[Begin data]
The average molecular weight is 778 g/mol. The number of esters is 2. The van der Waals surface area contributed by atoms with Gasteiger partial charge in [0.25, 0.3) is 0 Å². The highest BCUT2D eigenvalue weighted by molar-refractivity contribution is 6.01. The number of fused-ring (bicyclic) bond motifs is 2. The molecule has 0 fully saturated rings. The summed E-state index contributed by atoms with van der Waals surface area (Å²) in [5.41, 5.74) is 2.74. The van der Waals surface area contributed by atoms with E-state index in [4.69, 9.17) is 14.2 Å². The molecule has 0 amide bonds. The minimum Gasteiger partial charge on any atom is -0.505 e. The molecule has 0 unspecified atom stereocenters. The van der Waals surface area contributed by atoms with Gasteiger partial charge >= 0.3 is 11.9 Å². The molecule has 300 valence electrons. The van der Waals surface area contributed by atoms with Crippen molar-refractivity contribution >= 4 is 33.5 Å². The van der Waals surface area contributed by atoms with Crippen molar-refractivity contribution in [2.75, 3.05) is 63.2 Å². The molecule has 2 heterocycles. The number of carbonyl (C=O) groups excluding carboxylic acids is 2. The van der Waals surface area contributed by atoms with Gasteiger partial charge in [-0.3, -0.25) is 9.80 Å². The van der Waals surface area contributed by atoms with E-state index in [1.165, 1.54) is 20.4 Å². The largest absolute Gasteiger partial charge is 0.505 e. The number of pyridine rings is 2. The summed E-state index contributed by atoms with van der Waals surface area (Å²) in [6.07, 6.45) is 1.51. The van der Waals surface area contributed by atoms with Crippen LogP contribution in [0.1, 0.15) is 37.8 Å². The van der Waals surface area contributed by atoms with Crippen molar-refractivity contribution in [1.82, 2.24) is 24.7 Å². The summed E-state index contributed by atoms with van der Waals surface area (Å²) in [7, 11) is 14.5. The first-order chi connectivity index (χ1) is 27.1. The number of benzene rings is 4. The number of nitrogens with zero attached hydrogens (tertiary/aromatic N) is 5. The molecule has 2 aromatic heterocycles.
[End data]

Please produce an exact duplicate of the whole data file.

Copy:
The average molecular weight is 778 g/mol. The number of esters is 2. The van der Waals surface area contributed by atoms with Gasteiger partial charge in [0.25, 0.3) is 0 Å². The highest BCUT2D eigenvalue weighted by molar-refractivity contribution is 6.01. The number of fused-ring (bicyclic) bond motifs is 2. The molecule has 0 fully saturated rings. The summed E-state index contributed by atoms with van der Waals surface area (Å²) in [5.41, 5.74) is 2.74. The van der Waals surface area contributed by atoms with E-state index in [4.69, 9.17) is 14.2 Å². The molecule has 0 amide bonds. The minimum Gasteiger partial charge on any atom is -0.505 e. The molecule has 0 unspecified atom stereocenters. The van der Waals surface area contributed by atoms with Gasteiger partial charge >= 0.3 is 11.9 Å². The molecule has 300 valence electrons. The van der Waals surface area contributed by atoms with Crippen molar-refractivity contribution >= 4 is 33.5 Å². The van der Waals surface area contributed by atoms with Crippen molar-refractivity contribution in [2.75, 3.05) is 63.2 Å². The molecule has 2 heterocycles. The number of carbonyl (C=O) groups excluding carboxylic acids is 2. The van der Waals surface area contributed by atoms with Gasteiger partial charge in [-0.3, -0.25) is 9.80 Å². The van der Waals surface area contributed by atoms with E-state index in [1.165, 1.54) is 20.4 Å². The largest absolute Gasteiger partial charge is 0.505 e. The number of pyridine rings is 2. The summed E-state index contributed by atoms with van der Waals surface area (Å²) in [6.07, 6.45) is 1.51. The van der Waals surface area contributed by atoms with Crippen LogP contribution in [0.1, 0.15) is 37.8 Å². The van der Waals surface area contributed by atoms with Crippen molar-refractivity contribution in [1.82, 2.24) is 24.7 Å². The summed E-state index contributed by atoms with van der Waals surface area (Å²) in [7, 11) is 14.5. The first-order chi connectivity index (χ1) is 27.1. The number of benzene rings is 4. The number of nitrogens with zero attached hydrogens (tertiary/aromatic N) is 5. The molecule has 2 aromatic heterocycles.